Samples 403 and 404 were prepared in the same manner as for Samples 401 and 402, respectively, except that the groove width (w) was fixed at 0.44 μm and the groove depth (h) was varied from λ/7.0 n to λ/3.8 n (Å), wherein λ is a wavelength (nm) of recording and reproducing light and n is a refractive index of the substrate. The samples were tested under the same conditions as described above. The results of Sample 403 (containing [Q-2-1]) are shown in FIGS. 14a through 17a, and those of Sample 404 (containing [Q-2-4]) in FIGS. 14b through 17b. FIGS. 14a and 14b are plots of I1 and Ig (I1 must be greater than Ig); FIGS. 15a and 15b are plots of TEpp ; FIGS. 16a and 16b are plots of Itop, I11T, and I3T ; and FIGS. 17a and 17b are plots of TE3b.
It is seen from FIGS. 14a,b through 17a,b that the groove depth satisfying all the above-described conditions (1) to (4) falls within a range of from λ/4.5 n to λ/3.8, with the groove width (w) being fixed at 0.44 μm.
The same test was conducted while varying the groove width from 0.35 to 0.47 μm. As a result, it was confirmed that satisfactory results are obtained with a groove width ranging from λ/6.5 n to λ/2.5 n.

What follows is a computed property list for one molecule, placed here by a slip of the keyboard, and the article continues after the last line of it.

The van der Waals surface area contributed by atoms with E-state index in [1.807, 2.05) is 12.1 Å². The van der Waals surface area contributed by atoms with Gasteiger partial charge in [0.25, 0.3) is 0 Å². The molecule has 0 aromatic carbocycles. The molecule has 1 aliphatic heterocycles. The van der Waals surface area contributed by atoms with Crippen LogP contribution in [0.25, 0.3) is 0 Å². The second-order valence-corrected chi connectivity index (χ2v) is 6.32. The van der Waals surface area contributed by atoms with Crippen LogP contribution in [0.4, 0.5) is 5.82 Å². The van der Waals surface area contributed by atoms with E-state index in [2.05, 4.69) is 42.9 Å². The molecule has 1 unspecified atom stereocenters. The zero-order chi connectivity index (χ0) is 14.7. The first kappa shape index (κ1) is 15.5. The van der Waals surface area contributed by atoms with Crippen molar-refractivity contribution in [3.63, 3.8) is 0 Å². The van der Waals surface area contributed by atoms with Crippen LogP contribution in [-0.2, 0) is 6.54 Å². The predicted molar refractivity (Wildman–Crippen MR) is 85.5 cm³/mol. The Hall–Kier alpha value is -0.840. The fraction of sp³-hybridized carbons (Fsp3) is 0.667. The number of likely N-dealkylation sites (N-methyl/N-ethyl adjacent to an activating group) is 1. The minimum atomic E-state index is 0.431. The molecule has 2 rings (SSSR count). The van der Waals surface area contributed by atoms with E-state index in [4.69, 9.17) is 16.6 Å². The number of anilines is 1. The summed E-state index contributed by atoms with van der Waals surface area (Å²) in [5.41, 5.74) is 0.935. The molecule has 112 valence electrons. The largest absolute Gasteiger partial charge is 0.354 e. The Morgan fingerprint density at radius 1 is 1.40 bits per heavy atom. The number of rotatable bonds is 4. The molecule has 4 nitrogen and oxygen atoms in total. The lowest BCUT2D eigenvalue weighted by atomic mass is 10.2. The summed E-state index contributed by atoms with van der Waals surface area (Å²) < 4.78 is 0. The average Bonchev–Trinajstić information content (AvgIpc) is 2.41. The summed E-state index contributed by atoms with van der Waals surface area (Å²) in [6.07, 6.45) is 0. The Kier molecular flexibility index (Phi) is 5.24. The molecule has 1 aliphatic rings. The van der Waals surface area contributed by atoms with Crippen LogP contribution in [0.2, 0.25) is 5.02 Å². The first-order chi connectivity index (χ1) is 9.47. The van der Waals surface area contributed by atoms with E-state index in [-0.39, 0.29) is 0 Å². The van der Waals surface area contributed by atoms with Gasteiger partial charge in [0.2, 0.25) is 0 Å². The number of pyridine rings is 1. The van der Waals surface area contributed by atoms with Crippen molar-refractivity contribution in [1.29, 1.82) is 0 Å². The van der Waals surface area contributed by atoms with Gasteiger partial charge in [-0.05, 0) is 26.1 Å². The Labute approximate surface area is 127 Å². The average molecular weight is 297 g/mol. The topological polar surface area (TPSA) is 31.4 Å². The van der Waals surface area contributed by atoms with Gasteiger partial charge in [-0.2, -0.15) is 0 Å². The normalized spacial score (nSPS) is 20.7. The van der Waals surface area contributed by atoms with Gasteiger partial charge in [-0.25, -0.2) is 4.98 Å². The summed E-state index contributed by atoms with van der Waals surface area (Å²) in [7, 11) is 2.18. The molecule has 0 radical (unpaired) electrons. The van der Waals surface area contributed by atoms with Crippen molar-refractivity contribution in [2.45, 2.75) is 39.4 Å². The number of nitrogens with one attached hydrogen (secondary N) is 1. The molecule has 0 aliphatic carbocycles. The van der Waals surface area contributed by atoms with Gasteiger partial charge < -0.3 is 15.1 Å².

As described and demonstrated above, the present invention provides a recording medium having reduced jitter, improved performance on repeated reproduction, and improved light resistance. Further, the recording sensitivity of the recording medium of the present invention can arbitrarily be controlled.
While the invention has been described in detail and with reference to specific examples thereof, it will be apparent to one skilled in the art that various changes and modifications can be made therein without departing from the spirit and scope thereof.
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|U.S. Classification||430/270.19, 369/288, G9B/7.145, 346/135.1, 369/275.4, G9B/7.15, 430/945, 369/284, 430/270.21|
|International Classification||G11B7/247, G11B7/253, G11B7/258, G11B7/2595, G11B7/2534, G11B7/2472, G11B7/244|
|Cooperative Classification||Y10S430/146, G11B7/2534, G11B7/244, G11B7/2472, G11B7/247, G11B7/2595|
|European Classification||G11B7/2472, G11B7/244, G11B7/247|